Check your dental hygiene, if you are not happy with your bedroom life. Teeth stand witness to your happy love life, says a study, suggesting that individuals who are in a trusting, secure and loving relationship may have good oral health compared to those in a bad one.
People in love paid extra attention to their appearance, including dental health. "We were surprised how greatly romantic relationships really did play a big part," Grace Branjerdporn from University of Queensland in Australia, was quoted as saying to abc.net.au.
‘Those who try to avoid emotional intimacy, or are worried their partner would leave in times of need, are more likely to have negative oral health.’
Those who were emotionally detached from their partners appeared reluctant to schedule regular preventative dental appointments, the researchers said.
"The study discovered that those who try to avoid emotional intimacy, or are worried their partner would leave in times of need, were more likely to have negative oral health," Branjerdporn added.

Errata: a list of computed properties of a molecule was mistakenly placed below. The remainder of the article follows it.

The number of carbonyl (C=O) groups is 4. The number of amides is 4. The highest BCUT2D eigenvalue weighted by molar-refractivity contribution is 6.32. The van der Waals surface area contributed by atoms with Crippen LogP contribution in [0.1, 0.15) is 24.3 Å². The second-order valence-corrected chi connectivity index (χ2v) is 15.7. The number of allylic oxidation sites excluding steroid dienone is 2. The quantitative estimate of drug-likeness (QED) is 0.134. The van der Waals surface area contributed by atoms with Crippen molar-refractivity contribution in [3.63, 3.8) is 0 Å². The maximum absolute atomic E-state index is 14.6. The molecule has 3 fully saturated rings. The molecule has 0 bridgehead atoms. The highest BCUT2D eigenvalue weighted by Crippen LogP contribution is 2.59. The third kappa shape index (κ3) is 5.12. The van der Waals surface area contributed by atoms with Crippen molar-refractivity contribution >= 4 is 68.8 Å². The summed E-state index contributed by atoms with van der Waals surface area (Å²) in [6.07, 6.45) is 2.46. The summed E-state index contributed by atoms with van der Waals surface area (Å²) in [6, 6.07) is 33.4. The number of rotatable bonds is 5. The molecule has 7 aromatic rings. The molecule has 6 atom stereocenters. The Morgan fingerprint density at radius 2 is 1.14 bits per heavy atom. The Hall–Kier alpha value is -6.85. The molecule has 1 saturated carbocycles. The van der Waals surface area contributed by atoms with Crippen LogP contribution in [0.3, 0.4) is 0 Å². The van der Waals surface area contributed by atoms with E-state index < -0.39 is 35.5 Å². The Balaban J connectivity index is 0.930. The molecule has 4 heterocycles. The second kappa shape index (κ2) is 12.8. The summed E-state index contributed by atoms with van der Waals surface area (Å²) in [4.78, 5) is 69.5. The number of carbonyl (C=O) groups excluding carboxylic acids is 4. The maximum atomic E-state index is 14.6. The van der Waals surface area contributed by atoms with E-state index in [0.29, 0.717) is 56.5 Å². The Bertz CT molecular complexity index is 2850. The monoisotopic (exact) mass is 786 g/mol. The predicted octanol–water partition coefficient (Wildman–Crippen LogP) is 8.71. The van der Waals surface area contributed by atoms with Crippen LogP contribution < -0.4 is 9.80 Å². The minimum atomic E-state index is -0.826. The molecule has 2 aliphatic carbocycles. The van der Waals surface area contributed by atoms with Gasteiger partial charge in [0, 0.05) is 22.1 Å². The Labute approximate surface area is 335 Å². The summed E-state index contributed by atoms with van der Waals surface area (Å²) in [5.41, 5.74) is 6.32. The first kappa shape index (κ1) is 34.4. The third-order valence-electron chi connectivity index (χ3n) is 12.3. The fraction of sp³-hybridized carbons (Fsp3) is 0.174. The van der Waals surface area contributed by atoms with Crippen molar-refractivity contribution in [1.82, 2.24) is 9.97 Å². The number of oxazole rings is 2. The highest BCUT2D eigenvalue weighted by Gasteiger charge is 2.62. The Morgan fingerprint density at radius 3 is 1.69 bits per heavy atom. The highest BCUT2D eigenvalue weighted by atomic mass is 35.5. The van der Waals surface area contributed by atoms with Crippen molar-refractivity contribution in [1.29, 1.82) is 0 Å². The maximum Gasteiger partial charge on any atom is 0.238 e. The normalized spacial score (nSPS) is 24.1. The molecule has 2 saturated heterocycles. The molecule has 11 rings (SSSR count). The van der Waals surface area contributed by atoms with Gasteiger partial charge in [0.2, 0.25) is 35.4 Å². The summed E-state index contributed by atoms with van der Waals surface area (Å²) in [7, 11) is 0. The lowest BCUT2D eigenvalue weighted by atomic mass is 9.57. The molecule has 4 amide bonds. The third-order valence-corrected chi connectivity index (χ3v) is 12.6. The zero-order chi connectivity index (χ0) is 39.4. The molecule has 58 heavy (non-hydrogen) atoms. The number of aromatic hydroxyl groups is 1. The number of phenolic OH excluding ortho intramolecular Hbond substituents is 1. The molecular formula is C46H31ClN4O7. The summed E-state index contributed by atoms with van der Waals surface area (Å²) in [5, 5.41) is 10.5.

"They also have higher levels of self-reliance, distrust others and avoid seeking support," she said. "On the brighter side, those in a love life, who trust the other person and have higher self-worth lead to better dentist visiting habits," Branjerdporn observed.
For the study, published in the journal of Quality of Life Research, the team analysed a group of 265 people, mainly in their early 30s with healthy lifestyles.